But how is this possible without giving that individual a set of behaviors that is mature?
And that is something that the therapist cannot do. It is not within the scope of their theory.
And worse: Concentrating on the problematic, with no clear (really clear, as in "it is a perfectly-worked-out-system-of-ethical-behaviors clear; it-solves-the-problem-of-existence-and-pain clear") new basis for behavior, invokes the concentrated power of the mind. This power is, as I have mentioned elsewhere here, much like an internet search tool. It will go out and search for aspects of this problematic behavior. And it will recreate and intensify this behavior to a limitless degree if there is no countervailing force such as a better way to think about it, such as is provided by the Pāḷi system.
So again, we have fraud compounded by a method which actually makes problems worse not better.
And what was the reason for all this pain? Charging money for helping others. It completely froze the thinking of this otherwise well intentioned, highly intelligent, morally motivated individual, and ended in at least this student thinking of him with absolutely no gratitude in heart.
How did money do this? It is because money is token tribute. A statement of value. Here, because I paid, the benefits come to me and the credit for creating those benefits also comes to me.
Because I paid for it, that's how come.
By paying, I bought the rights. The laborer is worth his wages. The Good Dr. B sold the invaluable for pennies, he had no comprehension of the value. Having no comprehension of the value, could his intent be in accord with the value? No. He ends simply as a fool. Once sold, the seller has no more claim.
For a PS, let me add that as harsh an evaluation as this may seem, I have no anger in my heart towards this man. This morning, thinking about this, I was just simply taken aback that where I can see that I have huge gratitude in my heart to common passers-by who have inadvertently taught me something (as though a god had come down in disguise to give me a nugget of gold) of this man I have had not one thought of gratitude in nearly 30 years.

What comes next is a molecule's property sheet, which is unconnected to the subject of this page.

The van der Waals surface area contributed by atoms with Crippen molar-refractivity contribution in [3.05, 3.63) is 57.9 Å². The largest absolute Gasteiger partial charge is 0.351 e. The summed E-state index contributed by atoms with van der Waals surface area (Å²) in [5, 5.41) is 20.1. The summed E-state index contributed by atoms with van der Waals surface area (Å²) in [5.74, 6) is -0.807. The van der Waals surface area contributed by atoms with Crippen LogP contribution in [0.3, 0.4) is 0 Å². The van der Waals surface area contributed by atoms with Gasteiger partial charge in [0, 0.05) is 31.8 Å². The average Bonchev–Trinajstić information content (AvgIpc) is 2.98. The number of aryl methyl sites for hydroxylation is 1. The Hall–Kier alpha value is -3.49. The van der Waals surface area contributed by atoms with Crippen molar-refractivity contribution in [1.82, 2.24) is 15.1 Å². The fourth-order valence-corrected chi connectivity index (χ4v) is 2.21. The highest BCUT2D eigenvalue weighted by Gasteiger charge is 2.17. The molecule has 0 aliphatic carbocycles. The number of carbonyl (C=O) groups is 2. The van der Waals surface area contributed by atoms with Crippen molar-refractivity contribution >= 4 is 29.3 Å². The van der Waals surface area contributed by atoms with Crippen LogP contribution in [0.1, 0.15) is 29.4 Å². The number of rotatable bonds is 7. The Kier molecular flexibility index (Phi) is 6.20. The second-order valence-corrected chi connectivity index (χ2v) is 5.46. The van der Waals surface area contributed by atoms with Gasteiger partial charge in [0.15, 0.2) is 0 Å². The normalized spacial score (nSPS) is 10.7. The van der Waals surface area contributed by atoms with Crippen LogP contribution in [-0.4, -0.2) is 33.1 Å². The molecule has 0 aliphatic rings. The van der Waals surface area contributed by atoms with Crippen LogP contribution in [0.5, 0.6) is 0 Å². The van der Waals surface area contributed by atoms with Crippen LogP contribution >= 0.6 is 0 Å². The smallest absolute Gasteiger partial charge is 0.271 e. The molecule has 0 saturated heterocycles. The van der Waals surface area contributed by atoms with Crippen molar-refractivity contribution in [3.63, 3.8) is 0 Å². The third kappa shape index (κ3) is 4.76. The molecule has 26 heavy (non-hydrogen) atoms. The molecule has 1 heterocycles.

What an amazing waste.
There are two further "issues" here:
What could this good man do to recover?
This man could make himself well by: 1. Understanding; 2. doing the best he could to make restitution, and 3. by confession (making his revised intent conscious and known to another).
What about "Do'n the Dhamma hustle"; "Thiev'n in the naama the Lord"; those who sell This Dhamma?
Well let me say that seeing the consequences of this is beyond my scope. I can say this: if the consequence has to do with the pain the mind would need to undergo when faced with the real vision which enabled comparing the value of the goods sold with the amount received, then the grim story of The Good Doc B is nothing by comparison. If the consequence has to do with intent, then those who are selling Dhamma out there had better have done some deep introspection to determine the real nature of the reason they are not making their living some other way. This is not a matter of what I think, this is a matter of what the case really is. No amount of telling me that "Unless I charge for this, I cannot afford to teach," or "Unless we charge for this we could not afford the facilities to teach," will help in the least when the true, underlying intent is the greed for gains, favors and fame. Its not a matter of what we hear or think about it. Kamma is one's own.
 Just in case there are those out there who understand exactly how rare real information is who would argue that this man could have no basis in his reality for coming to the idea of repayment and confession: — I made this path to the solution of this problem conscious in him at the time I terminated my "therapy." I'm still waiting for my money plus interest...haha.
[At this point (Thursday, January 26, 2023 11:53 AM) Doc B. is dead and gone. Not word one did I hear about this matter.]